In fact, the museum is divided between the first and third floors of the building. The visit starts on the first floor, with an exhibition illustrating the background to the Symbolist Movement, with manuscripts, drawings, portraits, photographs and editions of Blok's work. As is customary in Russian museums, visitors are required to put on soft felt overshoes to preserve the floors, and perhaps also the silence. The staff direct you to keep them on while you climb the stairs to the third-floor apartment, where Blok came to live with his wife, daughter of the chemist Mendeleev, in 1912. It was not a happy marriage. On his desk, you can see a small china dog which Blok acquired after seeing his wife Lyubov off at the station (she left him in 1913); afterwards, he wrote in his diary that the dog had a sad look, but that, seen from the right angle, its eyes still shone. The dog is still there, with its sad expression and shining eyes, and the woman who presides over the apartment will happily talk about the Blok family as if they had just gone out through the door.

"It was not Dantes' bullet that killed Pushkin," Blok wrote. "What killed him was lack of air." Despite his poem, "The Twelve", which was written here, Blok never entirely came to terms with the October Revolution. Lyubov Mendeleeva eventually returned to Blok and the family had to move down to the first floor, while the upstairs apartment became a communal flat. When you come down, in order to leave the overshoes and make your way out, you are directed into the room where the poet died, in 1921, which is now kept as a shrine, with his death mask and a few wreaths of flowers. Much of the preservation of the writer's (and her own) possessions was due to Lyubov.

Take the number 22 bus back to Nevsky Prospekt, then walk or take another bus up to the Liteyniy Prospekt, just past the Anichkov bridge. A couple of hundred yards down on the left-hand side is the back entrance to the Sheremetev Palace (Naberezhnaya Fontanki 34), where the poet Anna Akhmatova lived from 1933 to 1941 and again from 1944 to 1954; it was opened as a museum in 1989 to mark the centenary of her birth.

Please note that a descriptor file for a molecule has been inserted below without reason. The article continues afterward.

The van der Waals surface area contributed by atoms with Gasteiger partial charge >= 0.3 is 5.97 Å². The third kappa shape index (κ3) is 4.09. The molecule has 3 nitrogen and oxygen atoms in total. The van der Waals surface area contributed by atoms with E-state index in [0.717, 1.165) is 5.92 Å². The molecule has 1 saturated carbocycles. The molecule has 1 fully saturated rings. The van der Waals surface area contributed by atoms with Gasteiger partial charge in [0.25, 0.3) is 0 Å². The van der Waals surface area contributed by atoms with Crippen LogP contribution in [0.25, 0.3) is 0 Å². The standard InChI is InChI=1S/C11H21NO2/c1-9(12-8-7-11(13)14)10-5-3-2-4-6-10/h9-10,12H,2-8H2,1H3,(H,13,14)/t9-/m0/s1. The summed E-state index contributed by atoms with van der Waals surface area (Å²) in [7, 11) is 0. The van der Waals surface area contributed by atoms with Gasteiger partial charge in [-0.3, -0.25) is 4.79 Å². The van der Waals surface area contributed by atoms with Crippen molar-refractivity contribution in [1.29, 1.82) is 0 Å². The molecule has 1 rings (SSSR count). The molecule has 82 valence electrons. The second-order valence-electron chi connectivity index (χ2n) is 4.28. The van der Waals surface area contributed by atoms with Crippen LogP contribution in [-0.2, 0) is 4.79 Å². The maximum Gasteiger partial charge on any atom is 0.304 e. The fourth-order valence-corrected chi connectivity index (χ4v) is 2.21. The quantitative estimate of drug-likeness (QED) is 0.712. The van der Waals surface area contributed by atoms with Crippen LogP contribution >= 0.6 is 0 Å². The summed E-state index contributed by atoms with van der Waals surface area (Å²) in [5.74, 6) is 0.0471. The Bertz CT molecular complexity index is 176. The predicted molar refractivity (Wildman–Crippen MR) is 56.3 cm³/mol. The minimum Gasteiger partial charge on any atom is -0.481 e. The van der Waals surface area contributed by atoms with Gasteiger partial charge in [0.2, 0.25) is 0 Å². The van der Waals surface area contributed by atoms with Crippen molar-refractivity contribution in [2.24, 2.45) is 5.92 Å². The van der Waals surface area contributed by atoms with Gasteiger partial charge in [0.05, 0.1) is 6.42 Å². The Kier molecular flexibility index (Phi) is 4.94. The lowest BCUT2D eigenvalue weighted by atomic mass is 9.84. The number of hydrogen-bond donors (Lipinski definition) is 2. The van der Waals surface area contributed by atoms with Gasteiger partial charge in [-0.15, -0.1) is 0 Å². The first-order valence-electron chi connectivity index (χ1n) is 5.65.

In fact, Akhmatova only occupied one of these six rooms (that containing her portrait by Modi-gliani), and the rooms have the feel of a committal apartment; but the exhibition commemorates her whole life from her first, unhappy marriage to the poet Nikolai Gumilyov (shot by the Bolsheviks in 1921), through her happier marriage to Nikolai Punin, the grim years of the Nazi blockade, per- secution in the final years of Stalin, her husband Punin's arrest, imprisonment and death, and the Khrushchev thaw, down to the gown in which she received her honorary degree at Oxford University and the manuscripts of her attempts to reconstruct from memory poems composed during the Stalin era, but not written down.

What is chiefly visible here, as in all the museums, is the vitality of Petersburg's intellectual life: the debate between the Symbolists (Blok) and the Acmists (Gumilyov) over the nature of poetry; the question of Russia's relations with Western culture in the 19th century; the pervading influence of Pushkin. But one does not have to look very hard to sense the darker side, the political constraints, the horrors of war, the gasping for air ...


Pushkin Museum (Naberezhuaya Reka Mulki, 12), open daily 11am to 5pm, except Tuesday and the last Friday in the month. Dostoyevsky Museum (Kuznechniy Pereulok, 5/2), open daily 11am to 6pm, except Monday and the last Wednesday in the month. Blok Museum (Ulitsa Dekabristov, 57), open Thursday to Monday 11am to 6pm, Tuesday 11am to 5pm, closed Wednesday and the last Tuesday in the month. Akhamatova Museum (Naberezhnaya Fontanki, 34), open daily 10am to 6pm, except Monday and the last Wednesday in the month. There is an admission charge for all the museums, usually around 10,000 roubles (pounds 1.50) for foreigners.

GETTING THERE: BA (0345 222111) flies Heathrow to Moscow, from around pounds 460 return. Multitours (0171 229 7000) offers an eight-day package to St Petersburg and Moscow from pounds 450.

FURTHER INFORMATION: A visa is required for travel to Russia. Russian Embassy, 0171 229 8027.